By Randi B. Hagi, assistant editor
The Harrisonburg City Council wrestled with the fate of the publicly owned Heritage Oaks Golf Course — but made no decisions — during Tuesday’s meeting as Parks and Recreation staff offered an overview of the course’s finances and operations.
Three Parks and Rec staff members presented financial data regarding the course, which occupies a 191-acre plot between West Market Street, Garbers Church Road and Hillandale Park.
But council member Chris Jones, who last month questioned whether the city should explore selling the course or using its land for other purposes, said that information was not what he was looking for.
Jones said he wanted to know how much the land was worth if the city sold it, what the benefits of closing it might be, and if a portion of the land could be suitable for other uses, such as “workforce housing” that would be affordable for the city’s working families and individuals.
The golf course has operated at a deficit since its soft opening in 2001. According to the city’s Comprehensive Annual Financial Reports, the golf course has lost an average of about $440,000 a year over the last decade. During that time, it has brought in an average annual revenue of about $682,000 while the city spent an average of $1.1 million per year in grounds and club management.
The report for fiscal year 2019 indicates that the course operated at a deficit of $557,644 that year. Revenue for the course has fallen and expenses have risen since 2017. One representative from Parks and Recreation attributed those trends to heavy rainfall that kept golfers away, while replacing aging maintenance equipment inflated expenditures.
The Parks employees, as part of their presentation, said the golf course brings in more revenue than all the other park programs combined.
City Manager Eric Campbell said in his experience from other municipalities, the golf course shouldn’t be expected to make money, regardless of what previous councils or city staff may have said when Harrisonburg’s course opened 19 years ago.
“I’ve seen golf courses be positive community amenities in various communities, and I think we have the same opportunity here,” Campbell said, “but I don’t want to give any false expectations.”
“We know that the golf course is very sensitive,” Mayor Deanna Reed said.
While she, too, wanted more financial and usage data, Reed said she was interested in the prospect of opening up the golf course for more community-wide events.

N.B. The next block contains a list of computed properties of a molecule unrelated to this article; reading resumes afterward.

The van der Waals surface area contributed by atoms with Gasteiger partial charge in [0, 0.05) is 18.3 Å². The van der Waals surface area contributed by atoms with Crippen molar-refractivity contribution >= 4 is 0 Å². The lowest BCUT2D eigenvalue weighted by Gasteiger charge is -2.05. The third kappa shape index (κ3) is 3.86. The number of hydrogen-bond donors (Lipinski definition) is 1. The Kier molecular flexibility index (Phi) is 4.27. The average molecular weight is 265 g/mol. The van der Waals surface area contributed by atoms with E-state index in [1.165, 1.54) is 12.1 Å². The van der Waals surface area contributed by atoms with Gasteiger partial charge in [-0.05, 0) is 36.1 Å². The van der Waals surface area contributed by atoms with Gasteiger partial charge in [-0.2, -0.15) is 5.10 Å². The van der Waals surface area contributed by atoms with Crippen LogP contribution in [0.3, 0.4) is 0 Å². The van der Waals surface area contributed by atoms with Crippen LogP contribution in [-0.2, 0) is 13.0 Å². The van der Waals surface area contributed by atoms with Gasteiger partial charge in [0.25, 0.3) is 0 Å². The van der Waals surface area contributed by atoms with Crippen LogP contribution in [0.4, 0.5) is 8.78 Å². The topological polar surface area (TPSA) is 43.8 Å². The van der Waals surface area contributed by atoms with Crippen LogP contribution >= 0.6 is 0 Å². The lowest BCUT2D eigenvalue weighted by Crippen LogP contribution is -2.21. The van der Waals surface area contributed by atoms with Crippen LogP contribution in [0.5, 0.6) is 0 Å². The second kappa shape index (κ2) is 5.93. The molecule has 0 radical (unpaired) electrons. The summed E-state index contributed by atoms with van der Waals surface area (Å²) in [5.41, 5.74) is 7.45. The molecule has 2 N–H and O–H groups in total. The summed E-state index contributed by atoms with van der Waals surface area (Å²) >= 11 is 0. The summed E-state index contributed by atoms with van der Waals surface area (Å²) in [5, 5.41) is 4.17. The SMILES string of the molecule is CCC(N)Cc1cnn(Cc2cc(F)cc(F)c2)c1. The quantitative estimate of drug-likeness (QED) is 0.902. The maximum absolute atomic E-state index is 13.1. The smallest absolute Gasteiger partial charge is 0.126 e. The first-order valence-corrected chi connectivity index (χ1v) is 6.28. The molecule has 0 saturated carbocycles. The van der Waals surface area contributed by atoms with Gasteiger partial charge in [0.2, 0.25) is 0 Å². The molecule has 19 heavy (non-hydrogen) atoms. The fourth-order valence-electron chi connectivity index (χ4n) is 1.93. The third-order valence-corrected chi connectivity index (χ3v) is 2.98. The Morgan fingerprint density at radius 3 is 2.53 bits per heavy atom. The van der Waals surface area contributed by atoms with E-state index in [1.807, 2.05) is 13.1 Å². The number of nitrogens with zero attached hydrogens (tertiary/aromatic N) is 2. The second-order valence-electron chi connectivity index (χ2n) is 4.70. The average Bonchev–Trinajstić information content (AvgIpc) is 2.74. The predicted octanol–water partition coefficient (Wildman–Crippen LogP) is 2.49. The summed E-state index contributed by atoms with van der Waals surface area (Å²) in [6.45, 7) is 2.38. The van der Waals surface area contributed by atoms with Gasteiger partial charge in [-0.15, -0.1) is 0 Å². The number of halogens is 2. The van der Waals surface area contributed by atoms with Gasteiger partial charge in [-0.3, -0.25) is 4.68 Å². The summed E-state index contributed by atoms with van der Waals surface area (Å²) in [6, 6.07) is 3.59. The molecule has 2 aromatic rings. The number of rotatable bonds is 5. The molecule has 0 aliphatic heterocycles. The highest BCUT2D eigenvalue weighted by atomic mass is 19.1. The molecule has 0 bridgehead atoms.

Jones acknowledged that Parks and Recreation’s job is not to make money, but to offer amenities.
However, “to be able to conscientiously operate at that level of a loss is a bit much for me, because of the amount we’re spending to subsidize golf, let’s say, versus the swimming pool,” Jones explained. “Should we be losing that much in one particular amenity that soaks up so much land, when we only have 17.4 square miles to work with anyway?”
Council member Richard Baugh, who was first elected to the council in 2008, said the golf course was and still is an “incredibly divisive issue in the community.”
“We had an election while this thing was getting built that literally threw out everybody who had voted for it,” he said.
After about a 40-minute conversation, Jones made a motion to direct the city manager to get estimates for an outside consultant to broadly analyze the economic impacts of closing, repurposing, or improving the golf course. The council voted four to one against the motion.
Pano’s building to be town down, eventually
The council unanimously approved the purchase of the Pano’s Restaurant and Lounge property, which closed last year. City Attorney Chris Brown said that staff had negotiated a $2.2 million contract for the 2.52 acre parcel.
The city could use part of the parcel for needed road alterations on Main Street and East Kaylor Park Drive, including for entrances to the second high school that is currently under construction. Staff recommended using the remaining section of the lot as a staging area, then leveling the Pano’s building and selling that section after construction is complete.
Brown said the building was so old that it was no longer usable.
Also at the meeting:
- A delegation of sixth-graders from the Great Oak Academy, which is housed at Thomas Harrison Middle School, gave a presentation, asking for an amendment to the city’s “chicken ordinance” to allow them to have chickens in mobile coops in the school garden. Later in the meeting, Brown said staff would reach out to the Virginia Poultry Federation to make sure the project wouldn’t threaten any local poultry operations and return to council with more information.
- The council unanimously approved the Northeast neighborhood to join the city’s Neighborhood Traffic Calming Program, which will work with residents to come up with solutions to dangerous driving habits in the area.
- The council unanimously voted to change the speed limit on a 0.14 mile strip of East Grattan Street from 25 to 15 miles per hour to prevent traffic from cutting through the street to avoid the stoplight on the corner of Main Street and MLK Jr. Way.
- The council unanimously approved a supplemental appropriation of $1.125 million to further renovate the District Court building. This represents half of the project cost. The other half will be paid by Rockingham County.
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